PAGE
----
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This article in SSSAJ

  1. Vol. 53 No. 1, p. 29-34
     
    Received: Nov 12, 1987


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doi:10.2136/sssaj1989.03615995005300010006x

A Computer Simulation of Fe(III) and Fe(II) Complexation in Limited Nutrient Solution: I. Program Development and Testing

  1. A. P. Schwab  and
  2. W. L. Lindsay
  1. Dep. of Agronomy, Kansas State Univ., Manhattan, KS 66506
    Dep. of Agronomy, Colorado State Univ., Fort Collins, CO 80523

Abstract

Abstract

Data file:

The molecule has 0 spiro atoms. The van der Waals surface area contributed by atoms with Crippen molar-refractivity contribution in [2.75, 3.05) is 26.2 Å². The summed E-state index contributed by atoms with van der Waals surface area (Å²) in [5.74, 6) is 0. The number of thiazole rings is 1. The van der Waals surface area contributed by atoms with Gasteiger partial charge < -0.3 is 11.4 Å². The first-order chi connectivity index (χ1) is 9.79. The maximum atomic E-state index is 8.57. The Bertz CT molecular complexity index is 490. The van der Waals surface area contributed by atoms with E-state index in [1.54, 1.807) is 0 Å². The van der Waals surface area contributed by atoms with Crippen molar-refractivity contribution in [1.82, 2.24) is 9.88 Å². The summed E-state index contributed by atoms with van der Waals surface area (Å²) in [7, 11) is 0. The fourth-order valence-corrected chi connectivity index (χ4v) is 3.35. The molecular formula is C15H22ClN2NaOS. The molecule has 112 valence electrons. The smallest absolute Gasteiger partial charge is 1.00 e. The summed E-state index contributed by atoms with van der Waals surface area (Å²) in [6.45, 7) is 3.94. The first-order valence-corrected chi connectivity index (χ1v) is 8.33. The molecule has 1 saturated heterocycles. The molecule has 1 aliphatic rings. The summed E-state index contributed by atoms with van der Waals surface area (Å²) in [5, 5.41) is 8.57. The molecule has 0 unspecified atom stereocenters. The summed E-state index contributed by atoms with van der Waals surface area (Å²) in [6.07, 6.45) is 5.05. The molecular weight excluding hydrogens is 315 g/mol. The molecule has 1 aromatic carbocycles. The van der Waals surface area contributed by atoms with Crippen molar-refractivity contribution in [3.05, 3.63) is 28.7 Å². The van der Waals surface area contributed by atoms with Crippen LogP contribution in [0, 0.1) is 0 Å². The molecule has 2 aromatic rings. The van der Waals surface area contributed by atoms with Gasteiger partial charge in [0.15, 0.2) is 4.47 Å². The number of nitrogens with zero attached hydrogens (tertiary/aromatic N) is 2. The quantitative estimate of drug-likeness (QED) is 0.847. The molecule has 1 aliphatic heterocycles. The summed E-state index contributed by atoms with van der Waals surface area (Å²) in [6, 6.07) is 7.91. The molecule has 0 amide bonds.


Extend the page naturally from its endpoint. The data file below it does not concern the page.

The mechanism by which Fe-stressed roots increase Fe availability was determined with the assistance of a computer model (written in PASCAL) that predicted the effects of redox and pH on the stability of Fe chelates. The program solves a series of simultaneous equilibrium equations to calculate the concentrations of all species in a nutrient solution containing Fe, Ca, and two competing chelating agents as a function of pH and redox potential. Experimental data were used to test the model. Model calculations based on results published by other investigators supported the theory that Fe-deficient soybean [Glycine max (L.) Merr.] plants have the ability to lower the redox potential near their roots. It also showed that this phenomenon is the primary means by which iron-stressed plants are able to increase the availability of Fe. The redox potential of a nutrient solution at pH 5 must be below pe + pH 7 to account for observed trends in the stability of ferric chelates and the availability of Fe to soybean.

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